And then you forget all about it when a dead dolphin washes ashore, and your thoughts change to the impermanence of this all, to how sinkholes can swallow towns in Louisiana and new islands can appear after Pakistani earthquakes, and then you circle back to the reason you’re getting married to begin with, which is, at its core, an attempt to forge something permanent in a place so temporary, so ever-shifting.

We indulged all weekend. A lot. But I feel greedily at peace with it all — the 11am cocktails, the double cupcakes. So much cheese, so much pizza. The lounging, the laughter. My whole body has felt light and fluid since then. I came home overwhelmed; too much friendship, too much love, too much grace. Our house is a mess — boxes everywhere, bags and bags of books (decoration for the wedding). There’s still so much to do, only not really, just some stuff that needs to be wrapped up, and I’ve reached the point anyway where I don’t care. The details don’t matter anymore. All the important stuff is done. All the love has surfaced.


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Tonight I saw some leaves fall, the first of the season, and I tucked myself deeper into my jacket and laughed out my excitement. It’s autumn, my favorite precursor to my favorite season. Everyone gets back to business this month; everyone tries to remember what it is they’re paid to do. Everyone lets the laziness linger as long as possible, sure, but there’s no escaping the lost sunlight, the passing of time, the packed agendas.

I had a board meeting tonight and during it I had to remind myself being present is a choice; good ideas sprout from listening. When I came up with something well-received it was like digging up a grave I’d forgotten was buried; a hand reaching up through the dirt. My mom once asked me if I spent my days in meetings, wonder lacing through her words, and when I told her yes, and some nights too, she sighed and said she was jealous; my mom, whose work taxes her muscles and forces a diet of Advil and early bedtimes.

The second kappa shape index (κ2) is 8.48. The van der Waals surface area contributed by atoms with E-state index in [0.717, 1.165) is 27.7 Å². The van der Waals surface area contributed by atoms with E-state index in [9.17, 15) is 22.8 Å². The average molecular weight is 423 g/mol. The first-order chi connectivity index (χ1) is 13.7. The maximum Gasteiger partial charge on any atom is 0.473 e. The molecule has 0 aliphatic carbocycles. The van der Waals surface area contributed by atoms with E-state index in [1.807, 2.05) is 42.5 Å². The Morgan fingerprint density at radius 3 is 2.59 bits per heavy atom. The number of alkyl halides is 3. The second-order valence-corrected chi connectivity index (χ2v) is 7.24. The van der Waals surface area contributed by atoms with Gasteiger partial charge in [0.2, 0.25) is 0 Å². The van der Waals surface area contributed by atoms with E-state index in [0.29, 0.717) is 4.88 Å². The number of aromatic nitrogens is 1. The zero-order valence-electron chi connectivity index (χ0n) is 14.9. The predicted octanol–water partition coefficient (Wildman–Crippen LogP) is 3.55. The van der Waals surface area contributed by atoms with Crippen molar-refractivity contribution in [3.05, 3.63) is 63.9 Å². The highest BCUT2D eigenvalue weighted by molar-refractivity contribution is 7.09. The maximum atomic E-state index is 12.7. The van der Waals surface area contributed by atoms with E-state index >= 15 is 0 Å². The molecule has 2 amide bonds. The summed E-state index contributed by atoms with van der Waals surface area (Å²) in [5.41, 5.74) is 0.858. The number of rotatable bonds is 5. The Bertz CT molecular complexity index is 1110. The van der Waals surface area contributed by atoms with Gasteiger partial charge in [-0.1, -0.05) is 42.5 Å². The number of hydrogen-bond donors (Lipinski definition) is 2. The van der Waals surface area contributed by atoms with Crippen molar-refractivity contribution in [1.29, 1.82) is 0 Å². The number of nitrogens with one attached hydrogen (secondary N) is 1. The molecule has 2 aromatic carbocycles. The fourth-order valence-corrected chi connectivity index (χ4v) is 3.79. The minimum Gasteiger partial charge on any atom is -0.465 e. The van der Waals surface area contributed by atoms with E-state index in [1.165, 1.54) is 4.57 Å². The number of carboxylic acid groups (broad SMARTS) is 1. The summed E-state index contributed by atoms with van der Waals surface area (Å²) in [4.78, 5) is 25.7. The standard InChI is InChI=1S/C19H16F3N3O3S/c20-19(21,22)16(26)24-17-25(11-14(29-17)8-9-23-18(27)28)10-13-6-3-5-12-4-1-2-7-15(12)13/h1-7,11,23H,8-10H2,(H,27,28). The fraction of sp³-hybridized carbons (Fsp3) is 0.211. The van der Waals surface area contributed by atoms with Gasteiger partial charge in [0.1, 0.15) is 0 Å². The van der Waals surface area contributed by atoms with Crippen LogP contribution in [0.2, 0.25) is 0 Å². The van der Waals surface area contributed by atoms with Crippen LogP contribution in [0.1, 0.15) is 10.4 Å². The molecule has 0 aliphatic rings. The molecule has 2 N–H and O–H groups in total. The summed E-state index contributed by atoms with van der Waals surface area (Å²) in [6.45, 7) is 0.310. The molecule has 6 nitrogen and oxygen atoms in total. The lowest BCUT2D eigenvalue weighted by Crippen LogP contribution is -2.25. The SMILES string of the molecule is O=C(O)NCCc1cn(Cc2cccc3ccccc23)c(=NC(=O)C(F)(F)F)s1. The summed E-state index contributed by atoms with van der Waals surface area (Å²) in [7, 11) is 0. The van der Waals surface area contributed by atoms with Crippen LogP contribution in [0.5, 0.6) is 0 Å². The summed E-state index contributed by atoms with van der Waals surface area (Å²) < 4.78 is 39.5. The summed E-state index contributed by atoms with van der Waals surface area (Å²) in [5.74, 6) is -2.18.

So fall is ringing the bell, and this weekend I’ll spend one last weekend on the beach, only it’ll be a different beach, in a stunning house with my closest friends for my bachelorette party. In three weeks I’m getting married and I can’t wait. I can’t wait for the day and I can’t wait for my life and I can’t wait, honestly, for it all to be over so life can be normal again, so life can be about what’s for dinner and who paid the cable bill and where are we going for Thanksgiving and what’s on TV instead of crossing things off a spreadsheet. When fall finally settles in here in New York, I’ll be away, chasing the sun down south, clinging on to what’s left of summer, and I’ll return in end-October with a new season of my own.

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Lucky stars

What do you do when you have too much on your plate? Count your lucky stars.

I’ve been accused of being too Pollyanna-y, and that’s a fair assessment, but the truth is the world is sweaty and exhausting and we all end up the same anyway, so why not make it a point to find the light in darkness? Why not try?

This morning I attended an event held by New York Women in Communications, where a panelist relayed the above quote, and last night I (finally) read the Entertainment Weekly interview with Josh Whedon, and I swear these two things are related, because together they have re-lit a spark in me that I thought was gone: Do what you love. You are not stuck. People believe in you, believe you can do more than you yourself think you can do.

During my annual girls’ beach week vacation last month, one bright day we were walking from our rental house to the beach, a straight shot of four blocks, past the LBI historical society, past all the Victorian houses that serve as bed & breakfasts, past my childhood, when a teenage girl pulled out in her car in front of us. “Class of 2013″ and “Vassar-bound” was soaped on her windows, and I thought, wow, there’s a girl who’s excited about her next steps. And I felt it, that unmistakable pang of regret that I never felt the same about college. My own journey was less exciting; through various circumstances I ended up at a school I didn’t care about (and soon actively disliked), and so I transferred second semester freshman year, and my new school was fine, it was great, even (it was just voted top public college in the north!); but I’ll always be missing that sheen of anticipation that high school seniors should have. That will always be a gap in the conversation when I talk about that time of my life. And I don’t want anymore gaps in conversations.

Basically, I had a bit of a revelation this morning, and it has me wondering, what’s holding so many of us back, and why.